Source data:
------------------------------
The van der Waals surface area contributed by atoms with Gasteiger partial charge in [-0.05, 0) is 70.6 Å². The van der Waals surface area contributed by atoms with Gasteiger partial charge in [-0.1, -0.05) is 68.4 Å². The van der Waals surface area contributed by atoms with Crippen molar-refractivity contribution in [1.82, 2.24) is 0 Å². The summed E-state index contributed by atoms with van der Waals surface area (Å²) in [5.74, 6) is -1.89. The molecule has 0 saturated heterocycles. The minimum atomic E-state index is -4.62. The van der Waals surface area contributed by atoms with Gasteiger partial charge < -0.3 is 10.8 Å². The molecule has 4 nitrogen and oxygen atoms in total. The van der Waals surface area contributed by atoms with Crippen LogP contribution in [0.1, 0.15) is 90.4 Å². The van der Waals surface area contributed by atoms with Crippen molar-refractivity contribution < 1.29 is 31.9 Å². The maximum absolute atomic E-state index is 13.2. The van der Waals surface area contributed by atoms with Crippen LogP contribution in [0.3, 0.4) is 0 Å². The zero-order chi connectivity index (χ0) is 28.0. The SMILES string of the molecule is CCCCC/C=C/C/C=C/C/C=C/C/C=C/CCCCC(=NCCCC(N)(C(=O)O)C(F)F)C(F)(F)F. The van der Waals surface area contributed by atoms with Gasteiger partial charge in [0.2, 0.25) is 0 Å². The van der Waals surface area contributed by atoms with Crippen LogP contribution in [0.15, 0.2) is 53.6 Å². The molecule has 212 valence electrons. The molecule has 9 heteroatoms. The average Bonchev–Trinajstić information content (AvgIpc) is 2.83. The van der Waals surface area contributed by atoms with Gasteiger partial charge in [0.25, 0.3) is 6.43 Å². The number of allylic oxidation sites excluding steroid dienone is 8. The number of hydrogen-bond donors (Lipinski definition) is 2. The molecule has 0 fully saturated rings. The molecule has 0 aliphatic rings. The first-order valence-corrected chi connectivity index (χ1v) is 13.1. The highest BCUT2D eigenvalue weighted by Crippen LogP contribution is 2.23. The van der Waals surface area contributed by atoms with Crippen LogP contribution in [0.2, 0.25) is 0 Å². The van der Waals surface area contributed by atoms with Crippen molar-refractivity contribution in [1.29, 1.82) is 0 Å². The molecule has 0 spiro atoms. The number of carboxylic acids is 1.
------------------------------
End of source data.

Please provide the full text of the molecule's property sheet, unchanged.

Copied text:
The van der Waals surface area contributed by atoms with Gasteiger partial charge in [-0.05, 0) is 70.6 Å². The van der Waals surface area contributed by atoms with Gasteiger partial charge in [-0.1, -0.05) is 68.4 Å². The van der Waals surface area contributed by atoms with Crippen molar-refractivity contribution in [1.82, 2.24) is 0 Å². The summed E-state index contributed by atoms with van der Waals surface area (Å²) in [5.74, 6) is -1.89. The molecule has 0 saturated heterocycles. The minimum atomic E-state index is -4.62. The van der Waals surface area contributed by atoms with Gasteiger partial charge < -0.3 is 10.8 Å². The molecule has 4 nitrogen and oxygen atoms in total. The van der Waals surface area contributed by atoms with Crippen LogP contribution in [0.1, 0.15) is 90.4 Å². The van der Waals surface area contributed by atoms with Crippen molar-refractivity contribution < 1.29 is 31.9 Å². The maximum absolute atomic E-state index is 13.2. The van der Waals surface area contributed by atoms with Crippen LogP contribution in [0.3, 0.4) is 0 Å². The zero-order chi connectivity index (χ0) is 28.0. The SMILES string of the molecule is CCCCC/C=C/C/C=C/C/C=C/C/C=C/CCCCC(=NCCCC(N)(C(=O)O)C(F)F)C(F)(F)F. The van der Waals surface area contributed by atoms with Gasteiger partial charge in [0.2, 0.25) is 0 Å². The van der Waals surface area contributed by atoms with Crippen LogP contribution in [0.15, 0.2) is 53.6 Å². The molecule has 212 valence electrons. The molecule has 9 heteroatoms. The average Bonchev–Trinajstić information content (AvgIpc) is 2.83. The van der Waals surface area contributed by atoms with Gasteiger partial charge in [0.25, 0.3) is 6.43 Å². The number of allylic oxidation sites excluding steroid dienone is 8. The number of hydrogen-bond donors (Lipinski definition) is 2. The molecule has 0 fully saturated rings. The molecule has 0 aliphatic rings. The first-order valence-corrected chi connectivity index (χ1v) is 13.1. The highest BCUT2D eigenvalue weighted by Crippen LogP contribution is 2.23. The van der Waals surface area contributed by atoms with Crippen LogP contribution in [0.2, 0.25) is 0 Å². The van der Waals surface area contributed by atoms with Crippen molar-refractivity contribution in [1.29, 1.82) is 0 Å². The molecule has 0 spiro atoms. The number of carboxylic acids is 1.